Most people in Buda and Kyle would say that this area is fairly safe – that crime is not their uppermost concern.
And yet, crime stories are some of the most frequently read articles on the Hays Free Press website. That fact gives pause to the idea that the coverage of crime stories should somehow be modified. Do people really want to read about crimes – or are they just curious, much as onlookers when passing a wreck.
Does crime coverage help our community? Is it a necessity in these times? Does the media have a responsibility to report crimes for the public good?
The owners of Barton Publications, Inc. continually discuss the parameters of our crime focus while attempting to ensure that our readers are aware of any danger and, at the same time, protecting alleged perpetrators from false charges.
With the change in editors at the Hays Free Press – Wes Ferguson taking on a new project in San Marcos and former editor Veronica (Garcia) Gordon taking over the news reins of Barton Publications, including Hays Free Press, All Around Hays and www.haysfreepress.com, as well as advising on our newest publication, La Prensa Libre de Hays – comes a chance to make changes in strategy.
The problems faced with reporting crimes directly from police reports is exemplified in this week’s newspaper, with the story about Gabriel Matthews, who was charged in early May with rape. That charge was dismissed last week with a no-bill by the grand jury. The charge against Matthews was dropped.
A lot of newspapers use stories that come directly from police reports. Residents do need to know about crimes in their town and whenever public funds are expended for police service, it can become a story. These kind of stories give residents an awareness about what is being reported in their surrounding neighborhoods.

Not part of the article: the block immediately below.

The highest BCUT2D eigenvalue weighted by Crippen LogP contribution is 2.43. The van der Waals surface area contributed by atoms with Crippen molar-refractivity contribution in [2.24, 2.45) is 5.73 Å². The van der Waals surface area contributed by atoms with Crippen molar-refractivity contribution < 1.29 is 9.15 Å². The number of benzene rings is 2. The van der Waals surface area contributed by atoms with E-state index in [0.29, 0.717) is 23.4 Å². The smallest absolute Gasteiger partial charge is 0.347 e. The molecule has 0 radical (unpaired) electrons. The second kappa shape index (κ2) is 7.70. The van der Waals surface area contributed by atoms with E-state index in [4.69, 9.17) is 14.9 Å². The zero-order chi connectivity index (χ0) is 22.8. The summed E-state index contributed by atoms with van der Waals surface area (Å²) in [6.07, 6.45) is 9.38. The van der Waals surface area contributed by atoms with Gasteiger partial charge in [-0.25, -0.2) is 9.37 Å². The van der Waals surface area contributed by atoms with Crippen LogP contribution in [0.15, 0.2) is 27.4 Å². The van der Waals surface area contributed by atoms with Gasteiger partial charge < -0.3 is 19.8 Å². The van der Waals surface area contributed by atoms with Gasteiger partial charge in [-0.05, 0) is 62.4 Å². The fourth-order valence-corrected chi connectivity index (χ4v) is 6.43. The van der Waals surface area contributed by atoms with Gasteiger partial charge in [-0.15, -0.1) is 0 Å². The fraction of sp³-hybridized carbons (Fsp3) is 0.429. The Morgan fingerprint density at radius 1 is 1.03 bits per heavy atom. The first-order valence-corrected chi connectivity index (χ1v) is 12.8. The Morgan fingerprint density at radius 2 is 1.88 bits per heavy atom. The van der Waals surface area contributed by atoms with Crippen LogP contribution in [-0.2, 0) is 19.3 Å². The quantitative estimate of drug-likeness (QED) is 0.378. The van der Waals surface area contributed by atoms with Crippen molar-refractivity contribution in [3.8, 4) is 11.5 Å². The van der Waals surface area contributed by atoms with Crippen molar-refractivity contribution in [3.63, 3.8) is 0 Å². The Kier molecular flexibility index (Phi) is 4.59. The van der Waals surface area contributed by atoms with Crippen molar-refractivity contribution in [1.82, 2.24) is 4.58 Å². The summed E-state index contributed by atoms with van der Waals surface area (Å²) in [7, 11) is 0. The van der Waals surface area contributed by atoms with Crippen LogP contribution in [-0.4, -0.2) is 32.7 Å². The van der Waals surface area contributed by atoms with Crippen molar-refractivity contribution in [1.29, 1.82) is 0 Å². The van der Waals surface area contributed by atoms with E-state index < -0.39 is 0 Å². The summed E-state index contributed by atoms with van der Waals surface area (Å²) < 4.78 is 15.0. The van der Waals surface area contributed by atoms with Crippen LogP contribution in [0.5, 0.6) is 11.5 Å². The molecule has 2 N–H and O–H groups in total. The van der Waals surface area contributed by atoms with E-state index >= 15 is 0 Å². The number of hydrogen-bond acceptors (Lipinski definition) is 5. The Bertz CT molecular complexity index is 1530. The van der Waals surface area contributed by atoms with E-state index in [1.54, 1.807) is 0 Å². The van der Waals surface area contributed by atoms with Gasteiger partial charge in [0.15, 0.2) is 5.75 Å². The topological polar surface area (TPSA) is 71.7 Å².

But mistakes and changes can be and are made. Police and sheriff deputies only report on the information given at the time of the report and often do not know all of the facts when the initial report is filed. Evidence might point one way at the beginning of an investigation, only to point another way later. Witnesses change their minds – or new evidence shows up.
When is comes to robberies, dates and details are probably helpful, as these warn local residents about problems in their neighborhoods. But when it comes to crimes between people, is it always best to give the names of the alleged perpetrators?
A more responsible way to cover some crimes might be to report indictments and then cover the trials rather than arrests. By making this change, the problems that persist within our judicial system – evidence, witnesses, dropped or lowered charges – are at the very least vetted. More evidence has been presented by this time, giving our judicial system a broader picture and the defendent a chance to work with the district attorney.
There will be instances, of course, that crimes will be reported immediatly. A SWAT team was called out? That certainly is news. A bank robbery occurs? That will be in the newspaper and on the website. A store is robbed, such as Center Food Market was this weekend? Of course, that will be covered immediately.
After years of discussion and talks with editors and reporters, our policy of reporting crimes from grand jury indictments will be implemented within the next few weeks.
Both sides of the story – as is our policy in other areas – will be reported if at all possible.
That’s the fair way, the balanced way.
Newspapers are here to bring to the general public news that is necessary and that involves public trust and public dollars. But they are also here to protect the innocent, to make sure they are given a fair chance.
That’s our goal, to the best of our abilities.